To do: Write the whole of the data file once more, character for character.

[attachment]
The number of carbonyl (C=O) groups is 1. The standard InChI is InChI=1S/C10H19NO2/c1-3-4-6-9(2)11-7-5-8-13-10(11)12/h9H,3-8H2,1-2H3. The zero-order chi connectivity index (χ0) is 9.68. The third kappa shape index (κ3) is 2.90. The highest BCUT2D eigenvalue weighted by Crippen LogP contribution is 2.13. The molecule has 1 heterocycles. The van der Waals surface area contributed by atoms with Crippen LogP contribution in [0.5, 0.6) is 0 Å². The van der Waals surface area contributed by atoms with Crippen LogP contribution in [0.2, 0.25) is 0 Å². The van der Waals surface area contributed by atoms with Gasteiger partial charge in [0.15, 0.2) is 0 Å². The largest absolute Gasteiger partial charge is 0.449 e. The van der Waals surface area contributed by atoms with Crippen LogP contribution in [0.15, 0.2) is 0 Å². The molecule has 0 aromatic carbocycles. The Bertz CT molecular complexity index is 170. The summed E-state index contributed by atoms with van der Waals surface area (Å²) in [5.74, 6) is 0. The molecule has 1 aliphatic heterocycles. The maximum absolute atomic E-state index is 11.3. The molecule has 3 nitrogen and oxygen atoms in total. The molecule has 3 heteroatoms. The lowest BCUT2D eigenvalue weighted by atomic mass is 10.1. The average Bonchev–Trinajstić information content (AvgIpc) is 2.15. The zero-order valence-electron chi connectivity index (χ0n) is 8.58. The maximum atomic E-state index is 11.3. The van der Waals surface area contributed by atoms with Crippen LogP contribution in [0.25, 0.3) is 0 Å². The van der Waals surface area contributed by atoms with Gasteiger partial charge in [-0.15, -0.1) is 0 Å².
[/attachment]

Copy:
The number of carbonyl (C=O) groups is 1. The standard InChI is InChI=1S/C10H19NO2/c1-3-4-6-9(2)11-7-5-8-13-10(11)12/h9H,3-8H2,1-2H3. The zero-order chi connectivity index (χ0) is 9.68. The third kappa shape index (κ3) is 2.90. The highest BCUT2D eigenvalue weighted by Crippen LogP contribution is 2.13. The molecule has 1 heterocycles. The van der Waals surface area contributed by atoms with Crippen LogP contribution in [0.5, 0.6) is 0 Å². The van der Waals surface area contributed by atoms with Crippen LogP contribution in [0.2, 0.25) is 0 Å². The van der Waals surface area contributed by atoms with Gasteiger partial charge in [0.15, 0.2) is 0 Å². The largest absolute Gasteiger partial charge is 0.449 e. The van der Waals surface area contributed by atoms with Crippen LogP contribution in [0.15, 0.2) is 0 Å². The molecule has 0 aromatic carbocycles. The Bertz CT molecular complexity index is 170. The summed E-state index contributed by atoms with van der Waals surface area (Å²) in [5.74, 6) is 0. The molecule has 1 aliphatic heterocycles. The maximum absolute atomic E-state index is 11.3. The molecule has 3 nitrogen and oxygen atoms in total. The molecule has 3 heteroatoms. The lowest BCUT2D eigenvalue weighted by atomic mass is 10.1. The average Bonchev–Trinajstić information content (AvgIpc) is 2.15. The zero-order valence-electron chi connectivity index (χ0n) is 8.58. The maximum atomic E-state index is 11.3. The van der Waals surface area contributed by atoms with Crippen LogP contribution in [0.25, 0.3) is 0 Å². The van der Waals surface area contributed by atoms with Gasteiger partial charge in [-0.15, -0.1) is 0 Å².